When you arrive by rail, you will probably take an overnight train from Berlin or Warsaw. Most likely you will feel like you are in one of the documentaries you saw on TV, describing trips on the Trans-Siberian railway titled “From Berlin to Vladivostok”. You will have to deal with a stewardess who speaks only Russian. That seems to be very intimidating, particularly when she shouts at you at your home railway station that she is no longer going to wait until you have put your belongings into the train as the train is already running late because of you.

You will then enter a compartment that you share with two or three fellow travelers. Most probably they will be Belarusians coming back from a visit to their children and grandchildren who immigrated to the West. Over the long trip (around 18 hours from Berlin) you will get to know them very well and agree to pretend some of the booze they bought is yours as they exceed the allowed amount. You will pass the border control in the very East of Poland and then in Brest. As always, border guards will not speak a word of English.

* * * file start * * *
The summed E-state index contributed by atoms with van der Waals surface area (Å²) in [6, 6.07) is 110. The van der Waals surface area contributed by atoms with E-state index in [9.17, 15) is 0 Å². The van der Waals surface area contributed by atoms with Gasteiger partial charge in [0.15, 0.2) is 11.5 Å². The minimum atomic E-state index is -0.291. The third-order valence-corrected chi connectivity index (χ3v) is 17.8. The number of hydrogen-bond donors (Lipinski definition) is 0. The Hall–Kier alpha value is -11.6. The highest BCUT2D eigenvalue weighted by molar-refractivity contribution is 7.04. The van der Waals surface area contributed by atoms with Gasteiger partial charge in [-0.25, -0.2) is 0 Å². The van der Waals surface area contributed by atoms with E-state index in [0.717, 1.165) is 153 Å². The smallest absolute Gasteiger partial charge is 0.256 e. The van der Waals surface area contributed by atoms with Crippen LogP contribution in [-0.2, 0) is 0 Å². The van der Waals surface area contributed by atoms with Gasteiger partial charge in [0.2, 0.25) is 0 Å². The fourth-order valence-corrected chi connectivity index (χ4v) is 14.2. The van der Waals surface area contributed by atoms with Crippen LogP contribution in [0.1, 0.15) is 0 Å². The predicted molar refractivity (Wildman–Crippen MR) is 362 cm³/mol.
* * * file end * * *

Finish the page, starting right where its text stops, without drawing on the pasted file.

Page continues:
Then you will see how the wheels of a whole train are changed. Train tracks in Belarus (and elsewhere in the former Soviet Union) are wider than in the rest of Europe.  One carriage will be lifted after another while you are actually on the train. It is an amazing experience.

When you enter Minsk after four more hours of rattling through forests and neat villages with railway buildings that are painted pink and blue and yellow you will hopefully be impressed.